Did those mentioned craft breweries just pop up into existence out of a fantasy vacuum where the market and consumers were magically there? Don’t modern craft brewers reap the benefits of pioneers like Blue Point who were around for 15 years, long before any of these new brewers made their first batch? Mark and Peter got in their van, driving bar to bar, restaurant to restaurant, distributor to distributor, asking them to give craft beer a chance, paving the way for micro- and nano-breweries to reach the same audience. Didn’t Blue Point’s business model give banks and local townships a reason to invest in small craft breweries? Didn’t it help convert the general public, one Toasted Lager at a time, proving that there was something else, something more then Bud-Miller-Coors? Surely, that long road wasn’t paved by craft-beer fairies.
@thefullpint @BluePointBrewer They defined craft beer for a region for 15 years. Sorry we all can’t get Heady Topper. #beersnobbery — Christopher Murphy (@ChiBeerGuy) February 5, 2014
Blue Point was, and still is, an inspiration to breweries on Long Island, New York State, and the Northeast, because it showed potential brewers, yes, it’s possible—you can make a living at this. While beer snobs scoff at Toasted Lager, it was revolutionary and award winning. Future brewers, sitting in a bar, looked up and saw that tap handle, a shining beacon stuck between the big, macro-brews. The Danny Fullpints should be thanking Blue Point for helping grow the craft-beer movement for those sweet Heady Toppers or whatever beer du jour they fancy this millisecond.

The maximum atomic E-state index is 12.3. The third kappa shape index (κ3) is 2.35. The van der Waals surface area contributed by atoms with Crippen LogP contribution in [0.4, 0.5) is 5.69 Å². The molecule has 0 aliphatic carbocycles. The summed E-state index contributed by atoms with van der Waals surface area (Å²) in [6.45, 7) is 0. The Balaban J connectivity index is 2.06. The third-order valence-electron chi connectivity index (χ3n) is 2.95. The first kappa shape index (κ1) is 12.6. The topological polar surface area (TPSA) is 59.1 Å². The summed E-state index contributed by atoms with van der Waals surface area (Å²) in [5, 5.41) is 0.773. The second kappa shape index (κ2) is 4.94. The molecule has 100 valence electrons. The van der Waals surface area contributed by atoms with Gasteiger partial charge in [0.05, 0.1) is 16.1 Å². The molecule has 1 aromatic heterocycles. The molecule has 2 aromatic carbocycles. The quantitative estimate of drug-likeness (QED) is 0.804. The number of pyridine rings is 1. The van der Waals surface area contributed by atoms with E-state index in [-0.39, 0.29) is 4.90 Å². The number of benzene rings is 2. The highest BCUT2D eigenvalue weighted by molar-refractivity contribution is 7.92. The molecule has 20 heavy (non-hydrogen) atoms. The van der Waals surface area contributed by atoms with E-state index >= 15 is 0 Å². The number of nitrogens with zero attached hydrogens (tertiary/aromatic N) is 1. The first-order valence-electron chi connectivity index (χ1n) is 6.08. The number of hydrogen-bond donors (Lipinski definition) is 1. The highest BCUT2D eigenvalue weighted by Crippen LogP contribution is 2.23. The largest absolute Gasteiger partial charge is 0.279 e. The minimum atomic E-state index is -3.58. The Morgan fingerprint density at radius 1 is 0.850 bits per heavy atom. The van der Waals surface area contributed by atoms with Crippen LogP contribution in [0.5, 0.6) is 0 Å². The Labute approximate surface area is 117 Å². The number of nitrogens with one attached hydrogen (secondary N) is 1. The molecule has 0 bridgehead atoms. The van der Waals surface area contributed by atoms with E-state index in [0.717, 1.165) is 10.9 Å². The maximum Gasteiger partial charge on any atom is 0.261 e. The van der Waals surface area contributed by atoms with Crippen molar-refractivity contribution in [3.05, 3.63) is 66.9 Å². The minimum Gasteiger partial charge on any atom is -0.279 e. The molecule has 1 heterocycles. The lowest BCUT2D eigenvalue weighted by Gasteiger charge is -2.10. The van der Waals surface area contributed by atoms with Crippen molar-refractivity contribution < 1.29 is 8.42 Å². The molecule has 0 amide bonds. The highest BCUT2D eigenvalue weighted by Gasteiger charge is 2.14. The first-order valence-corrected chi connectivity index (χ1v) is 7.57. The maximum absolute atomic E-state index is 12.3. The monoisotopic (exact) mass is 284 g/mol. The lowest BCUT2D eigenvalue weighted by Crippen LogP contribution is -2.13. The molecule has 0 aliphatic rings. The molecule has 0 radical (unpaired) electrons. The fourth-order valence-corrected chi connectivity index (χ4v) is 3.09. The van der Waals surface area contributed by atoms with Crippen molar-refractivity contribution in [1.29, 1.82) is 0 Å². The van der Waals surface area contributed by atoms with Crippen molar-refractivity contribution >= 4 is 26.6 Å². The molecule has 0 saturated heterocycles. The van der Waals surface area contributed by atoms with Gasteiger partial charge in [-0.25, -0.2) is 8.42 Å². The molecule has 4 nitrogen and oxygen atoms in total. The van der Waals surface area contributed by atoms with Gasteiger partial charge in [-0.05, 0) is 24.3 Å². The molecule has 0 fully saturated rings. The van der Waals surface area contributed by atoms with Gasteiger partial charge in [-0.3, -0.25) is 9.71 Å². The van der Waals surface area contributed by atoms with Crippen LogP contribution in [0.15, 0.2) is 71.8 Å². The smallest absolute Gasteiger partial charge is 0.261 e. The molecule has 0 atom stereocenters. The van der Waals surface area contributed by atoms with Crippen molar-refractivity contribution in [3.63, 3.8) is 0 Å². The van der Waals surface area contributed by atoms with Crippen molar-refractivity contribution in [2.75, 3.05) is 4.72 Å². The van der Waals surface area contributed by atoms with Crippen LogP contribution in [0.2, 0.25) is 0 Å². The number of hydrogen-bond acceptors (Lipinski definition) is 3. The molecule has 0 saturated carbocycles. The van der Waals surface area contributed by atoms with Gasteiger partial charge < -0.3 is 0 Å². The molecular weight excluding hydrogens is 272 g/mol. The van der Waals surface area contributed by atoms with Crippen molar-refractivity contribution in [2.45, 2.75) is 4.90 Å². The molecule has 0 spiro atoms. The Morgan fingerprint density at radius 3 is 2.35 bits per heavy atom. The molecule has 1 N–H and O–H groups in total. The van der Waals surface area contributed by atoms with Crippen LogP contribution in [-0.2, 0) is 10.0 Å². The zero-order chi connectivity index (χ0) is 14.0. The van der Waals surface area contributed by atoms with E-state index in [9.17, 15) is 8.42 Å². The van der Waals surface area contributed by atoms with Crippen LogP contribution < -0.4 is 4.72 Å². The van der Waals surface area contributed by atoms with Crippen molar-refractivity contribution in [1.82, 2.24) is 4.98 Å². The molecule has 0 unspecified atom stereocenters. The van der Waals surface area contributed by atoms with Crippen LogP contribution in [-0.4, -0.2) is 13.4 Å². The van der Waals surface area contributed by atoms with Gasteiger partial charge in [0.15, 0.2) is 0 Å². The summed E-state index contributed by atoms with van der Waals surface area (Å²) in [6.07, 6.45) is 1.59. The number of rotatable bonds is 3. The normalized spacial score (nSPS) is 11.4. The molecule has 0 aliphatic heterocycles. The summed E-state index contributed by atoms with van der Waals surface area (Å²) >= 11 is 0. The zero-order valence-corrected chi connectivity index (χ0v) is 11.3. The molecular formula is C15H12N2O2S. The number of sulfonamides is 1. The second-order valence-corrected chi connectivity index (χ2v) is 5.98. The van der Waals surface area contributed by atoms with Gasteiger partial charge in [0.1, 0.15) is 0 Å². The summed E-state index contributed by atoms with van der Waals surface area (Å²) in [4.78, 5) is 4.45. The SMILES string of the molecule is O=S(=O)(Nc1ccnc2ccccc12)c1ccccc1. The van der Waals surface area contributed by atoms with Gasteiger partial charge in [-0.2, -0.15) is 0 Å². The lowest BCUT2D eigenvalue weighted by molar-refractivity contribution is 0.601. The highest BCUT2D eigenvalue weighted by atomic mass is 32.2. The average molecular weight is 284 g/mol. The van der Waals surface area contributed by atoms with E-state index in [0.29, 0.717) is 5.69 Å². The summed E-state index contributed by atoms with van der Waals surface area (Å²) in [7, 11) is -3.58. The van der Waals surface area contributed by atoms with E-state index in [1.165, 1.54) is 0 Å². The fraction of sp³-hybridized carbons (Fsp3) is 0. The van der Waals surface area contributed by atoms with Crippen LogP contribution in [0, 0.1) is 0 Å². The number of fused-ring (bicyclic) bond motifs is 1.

The Brooklyn Beer Bitch took the sale this way:
“Here’s the thing… You could drink a different good beer every day for the rest of your life. Period. And this expansion works in both directions. For every job that is lost on Long Island (and whatever Mark and Pete are saying—possibly in earnest—jobs will be lost at Blue Point), NY will gain a job [sic] thanks to Bell’s expansion (distributors are people too!). Not to mention the jobs that will be created in Michigan, which probably needs them more than we do anyhow.
…In the meantime, I’ll take Bell’s and AB can take Blue Point. It’s all good.
Bell’s Brewery, from Kalamazoo, Michigan, just starting distribution in New York, is the brewery of the moment. How many breweries has the craft-beer community ooh-and-aahed only to toss them aside for the next big thing? It’s not about the beer; it’s about community! And Blue Point has long been entrenched in the Long Island community. The angry mob seems to have to forgotten the time when eight local breweries met at Blue Point’s brewery to brew Surge Protector Sandy Relief Ale, after Hurricane Sandy sucker-punched Long Island and destroyed Barrier Brewing Co. It was one of the largest collaborations in craft-brewing history. All of it brewed, labeled, and packaged at Blue Point Brewing Company. $58,000 dollars was raised, and half the proceeds went to help Barrier rebuild, and the other half given to Long Island Cares. Let’s not forget about the Blue Point Cask Ales Festival, started in 2005. The festival has introduced many up-and-coming Long Island and New York regional craft brewers to the general public, acting as a catalyst for many small breweries—getting their brews known and becoming successful in their own right. Mark and Peter are ambassadors of the Long Island craft-beer community. They’ve offered insight, time, and help to many brewers, sharing their experiences and the challenges they’ve faced owning and running a business. They have donated much to local charities and their hometown, Patchogue, New York. So tell me what Bell’s Brewery has done for Long Island and its brewing community? It’s ok, I’ll wait.